Ruth Burke-Kennedy


...on judging a book by its cover

A FRIEND SAID recently that she needs an ebook reading device. “Needs” one. I looked at her, sitting opposite me. She is in her mid-30s and fully-sighted. Like most women, she has an oversized handbag, perfect for carrying a book or three. Why in the name of god does she need an ebook reader? What would she put on her shelves?

My friend “needs” one because she is a gadget junkie. She likes technology and sees it as essential, even when it clearly is not. I often wonder if she ever had one of those lights that came on when she clapped.

Her phone is a perfect example of her insatiable habit. On it she has an application for showing people what they would look like if they were obese. She has others for finding things such as the nearest pub or petrol station or fancy dress outlet. She can use her phone to track how much she is drinking and work out her menstrual cycle. She even has an application that allows her to pay the bill in a restaurant without having to hand over her bank card. It’s amazing that modern communications technology removes the necessity for us to talk to one another at all.

My phone has two basic functions – it makes and receives calls. Occasionally, if it can be bothered, it reluctantly sends or receives a text or two. It’s old and bad-natured. I can’t scroll down so I have to read text messages from bottom to top. Often it opts belligerently for the speaker phone function and effectively becomes nothing more than a walkie-talkie. The button with 3DEF on it regularly freezes. The phone turns itself off when it gets cold (it’s from Finland but a poor Irish summer is more than it is prepared to tolerate). It doesn’t take photos, play music, give directions or make chips. It’s a jobsworth. I use it for the simpler things in life, like trying to find my husband when we get separated in the supermarket. (He recently found an entire aisle devoted to “adult cereal”. Imagine his disappointment on discovering discover this meant muesli.)

In my mind, an ebook reader, such as the Kindle, is technological contrivance at its worst: it’s fixing something that isn’t broken. In fact, it’s just simply breaking something.

The delight of reading is a multi-sensory pleasure and an intimate experience. It is not simply about reading words off a page. You develop a physical relationship with a book. You hold it, bend it, smell it, write on it, fall asleep with it on your face. You dog-ear the pages, cover it in coffee rings. When you think back on a phrase or line you want to refer to, you have a picture of where it was: the middle of a left-hand page.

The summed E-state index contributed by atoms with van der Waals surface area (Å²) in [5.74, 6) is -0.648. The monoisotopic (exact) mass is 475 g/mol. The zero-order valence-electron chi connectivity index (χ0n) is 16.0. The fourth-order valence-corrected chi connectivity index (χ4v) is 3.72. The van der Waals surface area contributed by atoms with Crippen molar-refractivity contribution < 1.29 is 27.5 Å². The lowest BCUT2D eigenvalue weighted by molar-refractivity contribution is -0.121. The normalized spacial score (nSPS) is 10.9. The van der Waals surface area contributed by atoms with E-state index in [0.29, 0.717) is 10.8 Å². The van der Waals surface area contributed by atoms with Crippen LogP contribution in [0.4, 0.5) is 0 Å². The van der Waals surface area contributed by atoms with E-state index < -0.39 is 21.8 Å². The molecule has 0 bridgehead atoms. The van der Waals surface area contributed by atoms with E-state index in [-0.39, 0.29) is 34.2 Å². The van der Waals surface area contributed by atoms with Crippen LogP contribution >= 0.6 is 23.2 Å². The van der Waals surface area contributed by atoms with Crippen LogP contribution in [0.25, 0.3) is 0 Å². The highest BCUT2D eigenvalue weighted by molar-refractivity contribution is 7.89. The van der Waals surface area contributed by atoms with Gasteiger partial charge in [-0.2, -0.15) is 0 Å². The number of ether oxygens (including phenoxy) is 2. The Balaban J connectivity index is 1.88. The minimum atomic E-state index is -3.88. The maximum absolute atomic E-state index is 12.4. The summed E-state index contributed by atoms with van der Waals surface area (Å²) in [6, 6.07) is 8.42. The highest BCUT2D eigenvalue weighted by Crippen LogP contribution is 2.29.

Sometimes you slip elements of your own life between the pages to remember your place – train tickets, bookmarks, postcards or letters. Together with the book, these create your own story, one which you rediscover when you take the book down from the shelf years later. Other times you leaf endlessly through the pages trying to remember where you were, or read the same sentence over and over before you finally conk out for the night, book in hand.

You carry your book everywhere so you can dive in for a sneak read when even the shortest of reading windows presents itself. You panic endlessly when you leave it behind. It becomes an extension of you, of where you are at a moment in time.

Some of this is still applicable to the electronic reading device. Not all of it though. Sure, you’ll panic if you leave your ebook behind in a cafe, but more because you’ve just offered up more than 100 quid’s worth of kit to the next opportune thief, and less because you feel you accidentally closed a door to the other world you had been occupying in your mind.

If recent advertising is to be believed, the great things about ebooks are: 1) the dog can lick them and not get electrocuted; 2) you can “read” them in the bath and not get electrocuted; 3) they fit into baskets on the front of bicycles. If you don’t have a dog, a bath or a bicycle, the advantages appear to leave marketing departments struggling.

To give them their due, the font size on an ebook is adjustable so if you have a visual impairment you can increase it to suit you. They support MP3 files and come with a headphone port so, if you wish, you can use them to listen to audio books.

However, they’re endlessly fiddly and have a lot of tiny buttons. The screens too are small, meaning you have more page turns with most ebooks than with a real book. These flaws seem to negate the benefits.

The other standard argument for the ebook is that if you’re one of those people that devour books on holidays you can download a bunch and not worry about paying for extra weight in your luggage. But a basic model costs more than €100.

I, for one, do not need an electronic reading device. My gnarled, battered and much-loved books litter my house, spines jutting out boldly from the walls. Their covers often mean as much as the contents – just because of the memories they stir or the ideas they awaken.

I don’t want my experience of reading to be held captive in a screen. I want my books to be free. So, unless you are a librarian who doesn’t want to lose your job, I advise you to take off those insane plastic protective covers, break the spines, let the pages curl, and allow the words take flight from the page.

Ruth Burke- Kennedy is a writer working with the Northern Ballet (who needs a new phone)

Róisín Ingle is on leave